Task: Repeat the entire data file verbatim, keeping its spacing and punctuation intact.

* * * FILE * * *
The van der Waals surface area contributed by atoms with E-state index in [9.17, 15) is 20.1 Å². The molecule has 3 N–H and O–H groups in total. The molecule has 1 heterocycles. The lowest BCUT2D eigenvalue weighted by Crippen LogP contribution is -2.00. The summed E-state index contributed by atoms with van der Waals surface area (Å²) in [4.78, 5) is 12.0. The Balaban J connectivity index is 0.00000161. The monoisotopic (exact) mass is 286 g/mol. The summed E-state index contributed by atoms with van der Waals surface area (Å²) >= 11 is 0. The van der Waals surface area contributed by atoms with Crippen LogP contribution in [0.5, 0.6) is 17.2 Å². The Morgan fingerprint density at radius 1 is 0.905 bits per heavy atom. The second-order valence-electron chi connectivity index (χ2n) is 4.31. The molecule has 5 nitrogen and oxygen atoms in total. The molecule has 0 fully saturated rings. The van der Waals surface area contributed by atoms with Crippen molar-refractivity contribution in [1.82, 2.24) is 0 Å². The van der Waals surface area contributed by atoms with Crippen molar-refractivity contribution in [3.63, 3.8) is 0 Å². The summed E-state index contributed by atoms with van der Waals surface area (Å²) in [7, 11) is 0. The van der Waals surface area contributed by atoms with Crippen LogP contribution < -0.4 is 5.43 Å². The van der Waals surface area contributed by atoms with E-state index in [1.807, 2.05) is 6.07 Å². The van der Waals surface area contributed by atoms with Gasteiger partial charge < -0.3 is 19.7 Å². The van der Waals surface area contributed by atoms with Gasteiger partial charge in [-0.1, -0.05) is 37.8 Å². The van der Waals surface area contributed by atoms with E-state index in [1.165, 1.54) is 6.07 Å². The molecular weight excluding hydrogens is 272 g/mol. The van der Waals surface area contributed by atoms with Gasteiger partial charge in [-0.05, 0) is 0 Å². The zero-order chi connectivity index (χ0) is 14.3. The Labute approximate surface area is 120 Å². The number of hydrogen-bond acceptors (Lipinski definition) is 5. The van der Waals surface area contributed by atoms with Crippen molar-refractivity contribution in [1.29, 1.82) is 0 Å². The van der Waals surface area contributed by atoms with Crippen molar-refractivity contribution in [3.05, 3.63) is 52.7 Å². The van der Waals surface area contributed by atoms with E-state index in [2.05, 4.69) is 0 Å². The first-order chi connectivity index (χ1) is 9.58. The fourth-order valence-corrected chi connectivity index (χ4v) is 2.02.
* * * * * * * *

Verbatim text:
The van der Waals surface area contributed by atoms with E-state index in [9.17, 15) is 20.1 Å². The molecule has 3 N–H and O–H groups in total. The molecule has 1 heterocycles. The lowest BCUT2D eigenvalue weighted by Crippen LogP contribution is -2.00. The summed E-state index contributed by atoms with van der Waals surface area (Å²) in [4.78, 5) is 12.0. The Balaban J connectivity index is 0.00000161. The monoisotopic (exact) mass is 286 g/mol. The summed E-state index contributed by atoms with van der Waals surface area (Å²) >= 11 is 0. The van der Waals surface area contributed by atoms with Crippen LogP contribution in [0.5, 0.6) is 17.2 Å². The Morgan fingerprint density at radius 1 is 0.905 bits per heavy atom. The second-order valence-electron chi connectivity index (χ2n) is 4.31. The molecule has 5 nitrogen and oxygen atoms in total. The molecule has 0 fully saturated rings. The van der Waals surface area contributed by atoms with Crippen molar-refractivity contribution in [1.82, 2.24) is 0 Å². The van der Waals surface area contributed by atoms with Crippen molar-refractivity contribution in [3.63, 3.8) is 0 Å². The summed E-state index contributed by atoms with van der Waals surface area (Å²) in [7, 11) is 0. The van der Waals surface area contributed by atoms with Crippen LogP contribution < -0.4 is 5.43 Å². The van der Waals surface area contributed by atoms with E-state index in [1.807, 2.05) is 6.07 Å². The van der Waals surface area contributed by atoms with Gasteiger partial charge < -0.3 is 19.7 Å². The van der Waals surface area contributed by atoms with Gasteiger partial charge in [-0.1, -0.05) is 37.8 Å². The van der Waals surface area contributed by atoms with E-state index in [1.165, 1.54) is 6.07 Å². The molecular weight excluding hydrogens is 272 g/mol. The van der Waals surface area contributed by atoms with Gasteiger partial charge in [-0.05, 0) is 0 Å². The zero-order chi connectivity index (χ0) is 14.3. The Labute approximate surface area is 120 Å². The number of hydrogen-bond acceptors (Lipinski definition) is 5. The van der Waals surface area contributed by atoms with Crippen molar-refractivity contribution in [1.29, 1.82) is 0 Å². The van der Waals surface area contributed by atoms with Crippen molar-refractivity contribution in [3.05, 3.63) is 52.7 Å². The van der Waals surface area contributed by atoms with E-state index in [2.05, 4.69) is 0 Å². The first-order chi connectivity index (χ1) is 9.58. The fourth-order valence-corrected chi connectivity index (χ4v) is 2.02.